The weather wizards were right.
On Wednesday morning, Juneauites woke up to find that the National Weather Service winter storm warning had held true: Snow covered the capital city, and more continued falling throughout the day.
“We have just around 10 inches of snowfall since the start of snowfall yesterday morning,” forecaster Richard Lam said at 10 a.m. Wednesday from the Mendenhall Valley, where the Weather Service offices are located.
By 3 p.m., the total at the office had increased to 12.1 inches.
At Juneau International Airport, the city’s official measuring site, the total for Tuesday was 3.3 inches and another 9.8 inches was recorded by 3 p.m. Wednesday, setting a record for that date. The old record, 9.6 inches, was set Nov. 18, 1966.
Wednesday goes into the books as the 11th snowiest November day in Juneau since 1943, when accurate record-keeping began. This much snow hasn’t fallen at the airport in a single day since Nov. 21, 2013, when 10 inches was reported there.
A final snowfall total for Wednesday was expected at midnight, after the Empire’s press deadline, but the snow began to slacken in the afternoon, and little extra accumulation was expected. The Weather Service allowed its winter storm warning to expire at 4 p.m.
On Tuesday evening, roads rapidly slickened after sunset, leading to a treacherous commute home for many drivers. Between 6 a.m. Tuesday and noon Wednesday, the Juneau Police Department received 19 reports of motor vehicle crashes involving damage and 14 reports of vehicles that slid into roadside drainage ditches, Lt. David Campbell said.
“That’s quite a bit,” he said.
No injuries were reported, but police were forced to direct traffic off Egan Drive and onto Glacier Highway at least once due to an accident that blocked the outbound lanes.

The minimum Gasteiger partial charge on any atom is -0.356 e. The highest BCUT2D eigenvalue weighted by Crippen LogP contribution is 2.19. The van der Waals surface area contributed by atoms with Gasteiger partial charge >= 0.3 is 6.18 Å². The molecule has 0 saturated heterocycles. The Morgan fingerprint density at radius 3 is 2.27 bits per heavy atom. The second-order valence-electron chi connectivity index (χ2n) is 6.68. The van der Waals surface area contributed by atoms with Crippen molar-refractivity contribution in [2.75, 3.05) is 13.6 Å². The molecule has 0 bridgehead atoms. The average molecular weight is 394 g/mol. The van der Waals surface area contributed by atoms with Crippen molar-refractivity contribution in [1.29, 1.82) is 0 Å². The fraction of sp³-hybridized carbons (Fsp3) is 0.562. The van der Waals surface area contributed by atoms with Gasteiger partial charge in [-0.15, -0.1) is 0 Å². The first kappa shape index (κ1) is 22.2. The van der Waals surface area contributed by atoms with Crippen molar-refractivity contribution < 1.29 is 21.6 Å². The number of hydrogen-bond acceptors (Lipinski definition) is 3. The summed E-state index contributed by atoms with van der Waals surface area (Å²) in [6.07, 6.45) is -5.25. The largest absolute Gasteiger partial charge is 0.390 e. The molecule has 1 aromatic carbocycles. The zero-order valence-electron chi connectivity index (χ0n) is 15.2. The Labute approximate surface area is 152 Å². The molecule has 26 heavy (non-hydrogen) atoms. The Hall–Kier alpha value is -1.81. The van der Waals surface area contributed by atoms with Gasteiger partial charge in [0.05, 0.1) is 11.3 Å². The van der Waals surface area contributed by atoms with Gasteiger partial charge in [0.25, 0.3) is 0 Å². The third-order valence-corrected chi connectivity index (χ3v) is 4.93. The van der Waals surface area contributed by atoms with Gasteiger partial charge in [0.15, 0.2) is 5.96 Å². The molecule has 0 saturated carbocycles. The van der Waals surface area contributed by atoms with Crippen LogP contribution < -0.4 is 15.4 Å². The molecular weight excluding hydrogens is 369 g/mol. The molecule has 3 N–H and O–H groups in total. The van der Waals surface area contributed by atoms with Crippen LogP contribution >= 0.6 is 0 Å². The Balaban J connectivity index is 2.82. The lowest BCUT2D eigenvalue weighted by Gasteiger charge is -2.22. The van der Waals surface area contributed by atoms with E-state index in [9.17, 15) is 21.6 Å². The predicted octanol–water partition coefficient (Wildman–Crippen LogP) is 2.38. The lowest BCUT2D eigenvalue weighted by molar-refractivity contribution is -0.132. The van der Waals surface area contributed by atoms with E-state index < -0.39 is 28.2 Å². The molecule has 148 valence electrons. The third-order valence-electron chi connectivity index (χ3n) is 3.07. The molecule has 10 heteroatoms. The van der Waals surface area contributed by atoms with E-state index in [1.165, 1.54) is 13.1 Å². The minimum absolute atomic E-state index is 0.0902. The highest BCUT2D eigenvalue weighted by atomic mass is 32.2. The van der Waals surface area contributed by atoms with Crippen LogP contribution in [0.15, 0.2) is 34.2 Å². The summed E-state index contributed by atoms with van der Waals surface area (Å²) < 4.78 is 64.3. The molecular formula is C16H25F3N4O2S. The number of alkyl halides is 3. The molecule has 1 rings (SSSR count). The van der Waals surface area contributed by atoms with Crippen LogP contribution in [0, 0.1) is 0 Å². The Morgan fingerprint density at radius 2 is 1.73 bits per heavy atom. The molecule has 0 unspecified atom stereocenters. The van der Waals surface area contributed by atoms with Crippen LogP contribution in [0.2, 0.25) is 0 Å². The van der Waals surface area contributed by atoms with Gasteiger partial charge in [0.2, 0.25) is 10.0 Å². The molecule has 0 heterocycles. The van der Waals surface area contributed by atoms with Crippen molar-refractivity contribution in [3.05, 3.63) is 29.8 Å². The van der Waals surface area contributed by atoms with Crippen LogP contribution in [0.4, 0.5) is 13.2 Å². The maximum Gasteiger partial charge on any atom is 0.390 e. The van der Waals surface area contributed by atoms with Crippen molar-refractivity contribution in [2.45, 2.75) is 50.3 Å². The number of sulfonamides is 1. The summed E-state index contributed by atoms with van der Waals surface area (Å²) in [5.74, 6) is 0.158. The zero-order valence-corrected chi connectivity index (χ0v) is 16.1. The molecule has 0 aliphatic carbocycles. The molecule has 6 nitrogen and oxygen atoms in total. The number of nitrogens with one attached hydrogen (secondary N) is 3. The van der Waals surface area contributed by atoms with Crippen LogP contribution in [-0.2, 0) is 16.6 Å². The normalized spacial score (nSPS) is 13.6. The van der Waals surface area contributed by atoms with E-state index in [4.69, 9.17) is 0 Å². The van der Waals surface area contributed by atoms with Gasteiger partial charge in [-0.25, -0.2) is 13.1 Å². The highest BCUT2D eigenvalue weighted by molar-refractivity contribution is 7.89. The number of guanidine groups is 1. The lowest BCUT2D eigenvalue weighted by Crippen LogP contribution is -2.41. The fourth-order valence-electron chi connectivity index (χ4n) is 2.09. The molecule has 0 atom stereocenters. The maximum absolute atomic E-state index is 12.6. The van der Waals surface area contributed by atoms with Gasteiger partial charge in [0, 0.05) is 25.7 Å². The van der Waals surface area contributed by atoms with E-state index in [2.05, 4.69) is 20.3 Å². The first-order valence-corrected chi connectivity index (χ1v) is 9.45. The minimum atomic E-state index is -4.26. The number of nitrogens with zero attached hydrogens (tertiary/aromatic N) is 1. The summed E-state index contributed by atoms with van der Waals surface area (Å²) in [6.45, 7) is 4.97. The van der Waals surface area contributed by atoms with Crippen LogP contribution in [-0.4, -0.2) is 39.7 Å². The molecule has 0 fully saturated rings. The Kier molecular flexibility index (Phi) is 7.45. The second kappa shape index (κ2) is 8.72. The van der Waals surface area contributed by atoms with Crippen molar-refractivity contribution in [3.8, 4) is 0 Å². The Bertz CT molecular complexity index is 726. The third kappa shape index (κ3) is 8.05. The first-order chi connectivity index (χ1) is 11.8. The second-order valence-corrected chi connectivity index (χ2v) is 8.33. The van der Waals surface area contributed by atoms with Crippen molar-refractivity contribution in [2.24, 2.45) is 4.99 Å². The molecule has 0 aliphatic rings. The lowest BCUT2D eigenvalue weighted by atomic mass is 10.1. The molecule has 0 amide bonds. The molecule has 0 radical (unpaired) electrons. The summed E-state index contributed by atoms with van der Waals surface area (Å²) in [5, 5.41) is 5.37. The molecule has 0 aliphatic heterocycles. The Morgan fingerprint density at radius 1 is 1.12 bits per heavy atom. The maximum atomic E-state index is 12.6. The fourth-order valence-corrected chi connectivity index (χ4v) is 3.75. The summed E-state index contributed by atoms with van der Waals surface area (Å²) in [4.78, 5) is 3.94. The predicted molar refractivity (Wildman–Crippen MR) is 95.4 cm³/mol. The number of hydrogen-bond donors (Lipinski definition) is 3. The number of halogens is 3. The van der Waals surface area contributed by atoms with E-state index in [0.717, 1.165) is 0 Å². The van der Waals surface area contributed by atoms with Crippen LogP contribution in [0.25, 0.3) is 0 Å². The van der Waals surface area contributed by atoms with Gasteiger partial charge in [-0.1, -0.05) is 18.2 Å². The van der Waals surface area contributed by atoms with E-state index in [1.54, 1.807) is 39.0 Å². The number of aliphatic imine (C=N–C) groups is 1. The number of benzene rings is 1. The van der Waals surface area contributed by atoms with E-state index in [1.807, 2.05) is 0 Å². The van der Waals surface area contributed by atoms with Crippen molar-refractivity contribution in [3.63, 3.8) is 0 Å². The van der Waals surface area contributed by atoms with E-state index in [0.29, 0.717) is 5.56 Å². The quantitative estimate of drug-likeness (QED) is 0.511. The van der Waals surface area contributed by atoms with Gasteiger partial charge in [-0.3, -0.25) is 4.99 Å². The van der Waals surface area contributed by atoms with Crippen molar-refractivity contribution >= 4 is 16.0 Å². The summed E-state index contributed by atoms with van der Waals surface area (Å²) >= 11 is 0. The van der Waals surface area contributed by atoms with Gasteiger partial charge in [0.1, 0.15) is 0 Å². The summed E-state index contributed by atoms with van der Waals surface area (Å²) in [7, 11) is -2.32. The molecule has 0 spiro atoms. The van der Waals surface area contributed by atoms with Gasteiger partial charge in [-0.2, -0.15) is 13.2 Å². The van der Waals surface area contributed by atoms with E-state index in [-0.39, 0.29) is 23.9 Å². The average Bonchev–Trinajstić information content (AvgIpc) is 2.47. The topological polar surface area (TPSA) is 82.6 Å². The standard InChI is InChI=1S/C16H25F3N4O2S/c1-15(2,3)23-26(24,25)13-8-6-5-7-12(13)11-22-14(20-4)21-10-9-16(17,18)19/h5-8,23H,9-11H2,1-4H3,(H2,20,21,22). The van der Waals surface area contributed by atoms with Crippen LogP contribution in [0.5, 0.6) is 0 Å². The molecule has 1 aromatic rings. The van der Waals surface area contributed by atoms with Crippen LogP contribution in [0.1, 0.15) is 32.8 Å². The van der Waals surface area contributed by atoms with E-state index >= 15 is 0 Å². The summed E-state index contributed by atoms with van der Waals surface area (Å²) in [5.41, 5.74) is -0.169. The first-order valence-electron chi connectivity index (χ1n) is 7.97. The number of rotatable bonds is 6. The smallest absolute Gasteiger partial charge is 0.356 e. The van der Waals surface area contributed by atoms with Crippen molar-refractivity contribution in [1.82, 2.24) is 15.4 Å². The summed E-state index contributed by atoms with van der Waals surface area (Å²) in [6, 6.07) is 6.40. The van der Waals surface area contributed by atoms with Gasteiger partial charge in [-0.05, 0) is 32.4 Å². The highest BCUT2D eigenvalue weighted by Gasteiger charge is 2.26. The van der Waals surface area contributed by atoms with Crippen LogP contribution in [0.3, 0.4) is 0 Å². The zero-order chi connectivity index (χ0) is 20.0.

On Wednesday, drivers appeared to be more prepared for the conditions. “So far, it’s pretty mellow,” said Capital City Fire/Rescue Chief Richard Etheridge.
Jeremy Woodrow, a spokesman for the Alaska Department of Transportation, said plow drivers were spraying a brine mixture onto state-owned highways. The mixture raises the freezing point of water on area roads, keeping it from solidifying into ice.
“Last night’s commuters probably noticed Egan was a little bit slippery, so we’ve been trying to get out ahead of it,” he said.
At Juneau International Airport, manager Patricia deLaBruere said plow drivers were able to keep ahead of the snow, and flights still arrived. “We’re fine,” she said.
Alaska Airlines flights did not appear to be delayed on Wednesday, and Delta Airlines flights arrived in the morning after failing to arrive Tuesday night.
The City and Borough of Juneau Docks and Harbors Department said no boats have sunk due to snow accumulation, but it is advising boat owners to remove snow as soon as possible and to re-check bilge pumps and mooring lines.
Eaglecrest Ski Area did not post updated snow totals Wednesday, and no one answered phones at the Eaglecrest offices, but the Weather Service reported 7.5 inches of new snow at the ski area’s base by 8 a.m. Wednesday.
Elsewhere, downtown Juneau and Auke Bay each reported 5 inches of snow by 8 a.m. Wednesday. Updated totals for all three locations are expected this morning.
More snow is expected today: The Weather Service has issued a winter weather advisory calling for 3-5 inches of fresh snow between 6 a.m. and 6 p.m.
Woodrow said state plow drivers are working two shifts and will be on call to remove snow as needed.
Forecasters are calling for conditions to change rapidly by the evening as winds shift from the northwest to the southwest, bringing warmer air into the area.
By Friday, temperatures should be in the upper 30s or low 40s, and heavy rain is expected. That rain is expected to continue through Saturday night, when colder air returns to the region and snow becomes possible again.